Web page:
Anthony Hunt
born  22nd June 1932 in Streatham Hill, London
era  Modern
Written by Nigel Dale, edited by Jane Joyce
Anthony Hunt's career spans six decades of British architecture. From when he first began to practice as a structural engineer in the 1950s until he retired in 2002, he worked with nearly all the acclaimed British architects of the time.
He is perhaps best known for devising clever solutions for the system-built prefabricated buildings popular in the 60s and 70s. His genius lay in how he re-imagined the possibilities of industrial design. He envisaged structures as being composed of batch-produced components — a system similar to the approach used in furniture manufacture but taken to a larger scale.
Owen WIlliams, Ove Arup (1895-1988) and Felix Samuely (1902-59) were first in a line of engineers working in Britain who adopted a bi-disciplinary approach to collaboration with architects. Anthony Hunt belongs to the next generation that took this approach, a generation that includes Frank Newby (1926-2001), Edmund Happold (1930-96) and Peter Rice (1935-92).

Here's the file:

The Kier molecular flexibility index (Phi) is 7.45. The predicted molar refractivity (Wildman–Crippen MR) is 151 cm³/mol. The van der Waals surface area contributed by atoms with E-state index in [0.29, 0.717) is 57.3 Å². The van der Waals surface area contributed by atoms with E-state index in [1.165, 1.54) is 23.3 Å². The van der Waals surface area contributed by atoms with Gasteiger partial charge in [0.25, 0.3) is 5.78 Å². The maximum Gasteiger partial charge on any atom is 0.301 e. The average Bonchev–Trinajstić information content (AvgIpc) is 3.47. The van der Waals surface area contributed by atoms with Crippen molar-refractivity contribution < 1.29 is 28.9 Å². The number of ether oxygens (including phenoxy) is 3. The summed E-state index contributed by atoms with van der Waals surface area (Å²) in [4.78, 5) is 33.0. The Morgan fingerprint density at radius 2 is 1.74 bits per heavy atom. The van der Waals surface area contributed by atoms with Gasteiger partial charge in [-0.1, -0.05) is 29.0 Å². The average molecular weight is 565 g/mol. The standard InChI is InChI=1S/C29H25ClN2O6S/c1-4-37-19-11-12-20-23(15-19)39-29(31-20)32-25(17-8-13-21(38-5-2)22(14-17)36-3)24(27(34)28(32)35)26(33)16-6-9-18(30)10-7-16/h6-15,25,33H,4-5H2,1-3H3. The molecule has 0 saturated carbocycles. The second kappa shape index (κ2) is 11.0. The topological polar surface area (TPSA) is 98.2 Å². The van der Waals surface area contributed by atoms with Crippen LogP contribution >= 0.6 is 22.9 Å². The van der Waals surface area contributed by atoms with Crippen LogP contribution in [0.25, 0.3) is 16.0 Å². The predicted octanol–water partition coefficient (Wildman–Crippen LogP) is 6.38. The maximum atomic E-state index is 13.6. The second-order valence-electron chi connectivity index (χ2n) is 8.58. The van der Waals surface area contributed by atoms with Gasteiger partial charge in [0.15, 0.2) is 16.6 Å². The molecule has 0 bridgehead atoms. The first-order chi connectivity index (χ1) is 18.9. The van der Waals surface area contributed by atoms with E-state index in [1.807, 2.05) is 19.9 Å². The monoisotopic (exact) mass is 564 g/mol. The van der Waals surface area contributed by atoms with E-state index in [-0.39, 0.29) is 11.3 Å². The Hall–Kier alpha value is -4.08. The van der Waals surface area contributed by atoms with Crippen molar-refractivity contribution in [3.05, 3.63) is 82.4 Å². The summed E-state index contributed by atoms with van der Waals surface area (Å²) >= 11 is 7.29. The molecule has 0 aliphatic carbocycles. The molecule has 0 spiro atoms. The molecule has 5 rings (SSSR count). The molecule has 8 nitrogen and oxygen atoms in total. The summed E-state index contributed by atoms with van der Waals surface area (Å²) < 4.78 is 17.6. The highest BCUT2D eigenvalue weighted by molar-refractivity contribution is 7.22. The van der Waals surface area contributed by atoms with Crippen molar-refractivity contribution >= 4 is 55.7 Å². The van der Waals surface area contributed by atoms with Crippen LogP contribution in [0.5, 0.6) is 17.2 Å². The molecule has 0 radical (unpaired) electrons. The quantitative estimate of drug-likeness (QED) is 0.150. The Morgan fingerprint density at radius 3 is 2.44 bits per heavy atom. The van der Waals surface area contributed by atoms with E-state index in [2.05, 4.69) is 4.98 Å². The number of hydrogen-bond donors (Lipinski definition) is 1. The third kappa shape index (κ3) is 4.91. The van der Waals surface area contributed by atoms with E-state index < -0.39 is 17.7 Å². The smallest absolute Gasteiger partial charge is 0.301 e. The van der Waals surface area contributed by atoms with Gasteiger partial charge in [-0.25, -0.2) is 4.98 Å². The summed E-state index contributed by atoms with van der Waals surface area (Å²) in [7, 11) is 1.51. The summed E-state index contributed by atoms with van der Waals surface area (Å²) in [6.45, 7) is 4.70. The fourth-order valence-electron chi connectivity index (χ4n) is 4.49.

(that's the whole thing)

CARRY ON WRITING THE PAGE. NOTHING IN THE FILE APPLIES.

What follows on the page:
Rather than styling himself an architect-engineer of the old school, Hunt strove to apply his insight in the service of the architectural visionaries of his day. His fluency with industrialised production and his capacity to produce highly engineered components that delivered sound structural results contributed to the brisk clarity of the High Tech, Modern and Post Modern movements in this country.
All items by Anthony Hunt
All items by Anthony Hunt Associates
All items by YRM Anthony Hunt Associates
Everything built ... 1932 - 2008
references  interview with Anthony Hunt
photo  courtesy Anthony Hunt

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Anthony Hunt
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image courtesy Anthony Hunt
Illustration of the biome structures for the Eden Project (1998-2001).
Architect: Nicholas Grimshaw & Partners (now Grimshaw)
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